The 8-game winning streak which revitalized the New York Knicks season has come to an end. The team still sits in 6th place in the Eastern Conference, just 4.5 games out of first, and remains a team on the rise, but the 113-106 loss to the Raptors on Wednesday night highlighted a few issues that remain.
On some level, the loss is not surprising considering that the Knicks were missing Quentin Grimes. Although he’s not as big a name as Julius Randle, RJ Barrett, or Jalen Brunson, Grimes has arguably been the most important player in the Knicks’ turnaround.
Since Grimes was moved into the starting rotation, the Knicks have the 5th-best winning percentage in the league and have a plus/minus of 8.3 and a net rating of 8.1, both of which are the best in the NBA.
Given Grimes’ defensive excellence, a bigger sign of his impact on the team has been the team’s turnaround on defense since he’s become a starter. New York is giving up just 107.1 points per game over that game span, which is second-best in the NBA behind the Cleveland Cavaliers. They are also holding opponents to a 45.1% field goal percentage, which is third-best in the league.
However, with Grimes out on Wednesday, we saw that defense falter a bit.
Head coach Tom Thibodeau added Immanuel Quickley, another strong perimeter defender, to the starting lineup, but Grimes has 20 pounds on Quickley and is able to switch onto bigger players in a way that Quickley isn’t. That makes Grimes a valuable asset in helping with rotations when the Knicks are scrambling on defense.
Still, the Knicks’ defensive issues were more on the interior on Wednesday. They simply had no answer for Pascal Siakam. The Raptors’ power forward had 52 points on 17-of-25 from the floor and 16-of-18 from the free-throw line. He beat Randle and Robinson one-on-one. He beat double teams. It didn’t matter what the Knicks did, he beat it.
However, Siakam’s success also highlights a larger defensive issue for the Knicks which is the lack of a physical forward defender. Randle has made strides this year, but his defense is inconsistent, and Barrett is still an average defender at best.
All of the best Knicks’ defenders are guards, like Grimes, Quickley, and Miles McBride, or rim protectors like Mitchell Robinson. When a team uses a smaller lineup, as the Raptors did, which features long forwards like Siakam and O.G. Anunoby, the Knicks are at a disadvantage.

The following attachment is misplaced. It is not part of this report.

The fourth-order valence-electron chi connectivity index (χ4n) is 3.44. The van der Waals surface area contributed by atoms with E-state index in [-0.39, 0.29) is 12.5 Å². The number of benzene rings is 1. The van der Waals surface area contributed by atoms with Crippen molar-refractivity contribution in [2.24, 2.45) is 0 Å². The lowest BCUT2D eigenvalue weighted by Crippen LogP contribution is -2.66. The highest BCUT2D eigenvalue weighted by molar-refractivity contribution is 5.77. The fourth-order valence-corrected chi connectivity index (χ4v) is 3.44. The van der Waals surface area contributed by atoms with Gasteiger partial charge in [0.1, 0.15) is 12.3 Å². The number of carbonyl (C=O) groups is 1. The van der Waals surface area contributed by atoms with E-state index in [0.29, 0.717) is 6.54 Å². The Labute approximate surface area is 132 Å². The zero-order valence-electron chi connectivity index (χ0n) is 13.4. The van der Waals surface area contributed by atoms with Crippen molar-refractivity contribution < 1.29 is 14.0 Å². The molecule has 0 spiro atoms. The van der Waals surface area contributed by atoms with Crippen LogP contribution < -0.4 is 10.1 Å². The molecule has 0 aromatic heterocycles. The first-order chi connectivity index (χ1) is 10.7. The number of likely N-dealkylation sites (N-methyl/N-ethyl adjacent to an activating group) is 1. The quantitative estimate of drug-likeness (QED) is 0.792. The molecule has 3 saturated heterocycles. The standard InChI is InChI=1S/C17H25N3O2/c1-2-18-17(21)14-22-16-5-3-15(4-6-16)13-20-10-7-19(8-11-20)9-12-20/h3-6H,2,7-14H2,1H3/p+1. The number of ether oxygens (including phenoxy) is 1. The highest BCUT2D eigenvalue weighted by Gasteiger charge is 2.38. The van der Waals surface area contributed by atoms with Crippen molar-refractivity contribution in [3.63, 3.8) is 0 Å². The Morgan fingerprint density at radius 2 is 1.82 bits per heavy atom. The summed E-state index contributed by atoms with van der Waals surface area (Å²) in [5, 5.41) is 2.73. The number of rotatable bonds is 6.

This was the role that many fans thought the 6’8″ Cam Reddish would thrive in. In fact, many believed Reddish should have been entrusted with minutes on Wednesday given the matchup. His length and athleticism on the perimeter would have likely been a better matchup on Siakam than Randle.
Yet, instead of using Reddish, Thibodeau added Derrick Rose back into the rotation for eight meaningless minutes, which showcases the same issue for the Knicks: they desperately need a defensive-minded forward off of the bench.
While Obi Toppin has made strides as a defender, he’s not quite ready to be tasked with being a shutdown defender for a hybrid forward like Siakam. With Toppin hurt, the Knicks turned to Jarrett Sims and Isaiah Hartenstein for key minutes off the bench on Wednesday, and it was not good. In fact, when it comes to Hartenstein, it was a disaster.
The Knicks’ backup center had the worst plus/minus on the team at -16 and was a liability on the defensive glass. New York had been the best defensive-rebounding team in the league over the previous eight-game stretch, but they allowed Toronto to grab 16 offensive rebounds.
Hartenstein appeared to be a little too slow-footed to hang with Siakam and has a tendency to be bullied on the defensive glass. Given the improvements that Toppin has made and also the strength and athleticism that Sims has shown as a rim runner and defender, it’s fair to wonder where Hartenstein fits on this Knicks team.
The veteran was acquired in the offseason to be a stretch big man for the second unit, but with Obi Toppin showing improved range from beyond the arc, and the Knicks exclusively playing Hartenstein with smaller shooters like Quickley and Grimes, his floor-spacing simply doesn’t fit what the Knicks need in their second unit, especially with the team now being as defensive-minded as it is.
A bigger wing defender like Jae Crowder or Bruce Brown could be a key piece for the New York bench, allowing them to match up better with small-ball offenses like what Toronto threw at them last night.
Given that the Knicks just signed Hartenstein to a two-year deal, it’s unlikely that they get rid of him. However, the team has removed Reddish and Evan Fournier, two recent additions, from the rotation entirely, so cutting back on Hartenstein’s minutes could be possible if the team is able to acquire a versatile forward defender at the trade deadline.
Even with the loss, this Knicks team showed fight in battling back from an early deficit. They have an identity centered around energy and hard-nosed defense that they now need to build around. With a couple of tweaks or some extra pieces in place, they could make things interesting come playoff time.